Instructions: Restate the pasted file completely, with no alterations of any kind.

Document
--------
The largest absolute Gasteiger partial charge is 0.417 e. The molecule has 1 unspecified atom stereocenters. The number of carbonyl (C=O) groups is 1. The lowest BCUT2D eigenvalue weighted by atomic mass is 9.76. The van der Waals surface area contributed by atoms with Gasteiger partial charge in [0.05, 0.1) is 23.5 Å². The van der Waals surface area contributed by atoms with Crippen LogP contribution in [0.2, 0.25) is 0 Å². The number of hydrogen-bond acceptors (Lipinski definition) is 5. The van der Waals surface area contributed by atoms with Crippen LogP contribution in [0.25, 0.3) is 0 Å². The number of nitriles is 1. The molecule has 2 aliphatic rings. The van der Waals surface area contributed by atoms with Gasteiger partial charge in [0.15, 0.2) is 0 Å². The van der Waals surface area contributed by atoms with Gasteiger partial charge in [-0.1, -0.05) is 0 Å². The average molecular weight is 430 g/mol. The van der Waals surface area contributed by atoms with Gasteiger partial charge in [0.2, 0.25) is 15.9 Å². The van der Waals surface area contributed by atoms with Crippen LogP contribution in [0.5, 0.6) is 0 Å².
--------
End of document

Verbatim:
The largest absolute Gasteiger partial charge is 0.417 e. The molecule has 1 unspecified atom stereocenters. The number of carbonyl (C=O) groups is 1. The lowest BCUT2D eigenvalue weighted by atomic mass is 9.76. The van der Waals surface area contributed by atoms with Gasteiger partial charge in [0.05, 0.1) is 23.5 Å². The van der Waals surface area contributed by atoms with Crippen LogP contribution in [0.2, 0.25) is 0 Å². The number of hydrogen-bond acceptors (Lipinski definition) is 5. The van der Waals surface area contributed by atoms with Crippen LogP contribution in [0.25, 0.3) is 0 Å². The number of nitriles is 1. The molecule has 2 aliphatic rings. The van der Waals surface area contributed by atoms with Gasteiger partial charge in [0.15, 0.2) is 0 Å². The van der Waals surface area contributed by atoms with Gasteiger partial charge in [-0.1, -0.05) is 0 Å². The average molecular weight is 430 g/mol. The van der Waals surface area contributed by atoms with Gasteiger partial charge in [0.2, 0.25) is 15.9 Å². The van der Waals surface area contributed by atoms with Crippen LogP contribution in [0.5, 0.6) is 0 Å².